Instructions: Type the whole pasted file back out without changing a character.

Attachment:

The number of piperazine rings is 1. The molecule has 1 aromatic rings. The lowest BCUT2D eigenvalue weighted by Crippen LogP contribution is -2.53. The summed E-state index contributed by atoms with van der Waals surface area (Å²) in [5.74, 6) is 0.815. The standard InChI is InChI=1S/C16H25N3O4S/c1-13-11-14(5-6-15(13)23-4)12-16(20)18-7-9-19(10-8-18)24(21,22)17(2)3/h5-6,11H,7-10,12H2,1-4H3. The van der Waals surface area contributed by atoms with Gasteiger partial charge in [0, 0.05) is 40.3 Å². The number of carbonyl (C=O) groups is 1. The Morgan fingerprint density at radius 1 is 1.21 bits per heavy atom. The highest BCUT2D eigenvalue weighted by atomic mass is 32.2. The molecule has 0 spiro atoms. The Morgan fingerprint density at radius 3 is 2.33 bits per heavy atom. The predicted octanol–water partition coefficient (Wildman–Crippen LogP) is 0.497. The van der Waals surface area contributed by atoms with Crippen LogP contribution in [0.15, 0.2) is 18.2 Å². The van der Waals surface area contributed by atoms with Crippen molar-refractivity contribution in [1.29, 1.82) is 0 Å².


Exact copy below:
The number of piperazine rings is 1. The molecule has 1 aromatic rings. The lowest BCUT2D eigenvalue weighted by Crippen LogP contribution is -2.53. The summed E-state index contributed by atoms with van der Waals surface area (Å²) in [5.74, 6) is 0.815. The standard InChI is InChI=1S/C16H25N3O4S/c1-13-11-14(5-6-15(13)23-4)12-16(20)18-7-9-19(10-8-18)24(21,22)17(2)3/h5-6,11H,7-10,12H2,1-4H3. The van der Waals surface area contributed by atoms with Gasteiger partial charge in [0, 0.05) is 40.3 Å². The number of carbonyl (C=O) groups is 1. The Morgan fingerprint density at radius 1 is 1.21 bits per heavy atom. The highest BCUT2D eigenvalue weighted by atomic mass is 32.2. The molecule has 0 spiro atoms. The Morgan fingerprint density at radius 3 is 2.33 bits per heavy atom. The predicted octanol–water partition coefficient (Wildman–Crippen LogP) is 0.497. The van der Waals surface area contributed by atoms with Crippen LogP contribution in [0.15, 0.2) is 18.2 Å². The van der Waals surface area contributed by atoms with Crippen molar-refractivity contribution in [1.29, 1.82) is 0 Å².